Retailers ramp up security, cities reroute traffic to combat organized theft rings

“We will do what we need to do to put an end to this madness,” San Francisco Police Chief Bill Scott said after several high-end retailers were targeted in a wave of robberies.

Customers at Best Buy can expect to find more valuable products behind the shelves and more secure at some stores.

Private companies are patrolling Rodeo Drive in Beverly Hills, California, in a popular shopping area in response to robberies at Louis Vuitton stores and Saks Fifth Avenue over the weekend.

Meanwhile, city officials in Union Square in San Francisco announced nearly a dozen stores in Louis Square on Friday night, including Louis Vuitton, Burberry and Bloomingdale’s, it said. traffic lanes near high -rise stores have been restructured to make it less easy for thieves to park, steal and so on. nail, hurry.

“We are doing everything we can to eliminate this incident,” San Francisco police officer William Scott told reporters.

Persistent concerns over the coordination of multiple thefts are shaking shoppers not only in cities such as San Francisco, Los Angeles and Chicago, where videos of such thefts are common, but also in affluent areas. not usually focused on tens of thousands of dollars worth. Cheers. goods.

Businesses, retailers and law enforcement are considering protections as shoppers begin to set up their stores on the busiest shopping days ahead, including Black Friday, and in the midst of a situation. economic costs and high prices and late delivery. A recent study by NPD Group found that online shopping has recovered to pre -epidemic levels and traditional stores are regaining their share of the retail market due to shoppers. want to go back to an experience.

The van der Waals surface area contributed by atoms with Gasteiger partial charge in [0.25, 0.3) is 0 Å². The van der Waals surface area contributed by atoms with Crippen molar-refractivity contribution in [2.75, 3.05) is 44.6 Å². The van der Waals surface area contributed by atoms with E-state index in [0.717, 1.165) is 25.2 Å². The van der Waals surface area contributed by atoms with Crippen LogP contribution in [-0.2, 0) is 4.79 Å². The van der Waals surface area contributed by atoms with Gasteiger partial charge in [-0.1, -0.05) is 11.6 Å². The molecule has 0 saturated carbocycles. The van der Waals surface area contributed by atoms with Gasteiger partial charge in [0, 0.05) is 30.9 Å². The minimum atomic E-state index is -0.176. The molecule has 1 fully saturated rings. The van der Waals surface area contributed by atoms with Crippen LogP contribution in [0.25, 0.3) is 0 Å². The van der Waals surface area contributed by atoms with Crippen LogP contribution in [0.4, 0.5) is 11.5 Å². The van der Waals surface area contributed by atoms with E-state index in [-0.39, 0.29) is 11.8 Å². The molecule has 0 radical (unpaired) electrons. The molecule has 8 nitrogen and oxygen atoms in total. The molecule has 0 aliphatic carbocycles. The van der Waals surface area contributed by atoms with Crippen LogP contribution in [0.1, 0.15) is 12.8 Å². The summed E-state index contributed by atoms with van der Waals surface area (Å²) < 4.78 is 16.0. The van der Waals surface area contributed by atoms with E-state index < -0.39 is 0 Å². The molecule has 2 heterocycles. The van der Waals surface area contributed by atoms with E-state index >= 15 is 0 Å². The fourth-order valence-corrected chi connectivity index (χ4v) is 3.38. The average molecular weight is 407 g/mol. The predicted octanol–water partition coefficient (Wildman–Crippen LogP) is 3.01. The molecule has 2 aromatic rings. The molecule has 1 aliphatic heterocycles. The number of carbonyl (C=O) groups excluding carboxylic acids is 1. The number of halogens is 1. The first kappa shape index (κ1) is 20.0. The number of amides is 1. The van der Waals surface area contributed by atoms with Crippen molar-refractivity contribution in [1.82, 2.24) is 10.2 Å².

But the risk of breaking into crowded stores could be a “dangerous rodeo,” said Read Hayes, a criminal at the University of Florida and director of the Loss Prevention Research Council.

Last Saturday, about 80 people robbed a store in Nordstrom in Walnut Creek, a San Francisco suburb, and drove away with a mob-style mob. Five employees were slightly injured and three were arrested recently, police said.

Walnut Creek officials have stepped up city guards and closed the road to cars to stop copying.

“If it means we’re going to pass you, if it means we have more police on the roads and more safety, whatever it is, all the options are available,” Walnut said. Creek Mayor Kevin Wilk on NBC. Fagaloa.

He also told NBC News that investigators are investigating how social media is being used to organize pirate sales.

In San Francisco, officers have promised to prosecute criminals. District Attorney Chesa Boudin said nine people were arrested Tuesday for theft and other incidents in Union Square, accusing them of burglary, grand theft, robbery. confiscation and theft of stolen property.

The three were also arrested early Tuesday morning when a mob tried to break into Nordstrom at The Grove Mall in Los Angeles hours after hours. A ski was found at the scene.

Nordstrom said the incidents in Los Angeles and Walnut Creek “put safety personnel in and out of our stores and work closely with stores and law enforcement to prevent and reduce risk.”

There will also be extensive response training for employees and the store, which has more than 100 full -service stores nationwide, said it will “increase our safety in stores and provide additional protections to ensure for the safety of all people “.

California Governor Gavin Newsom said this week he would enact “more” enforcement laws on retail bridges, and the California Road Patrol Organized Retail Crime Task Force said it would increase its presence along the main roads near the supermarkets.

In August, Democrat Newsom signed a law that will fund the labor sector until the end of 2025, focusing on “the leaders and masterminds of these criminal networks, not low -level theft. ” He said he plans to put more money in next year’s budget to combat organized theft across the state.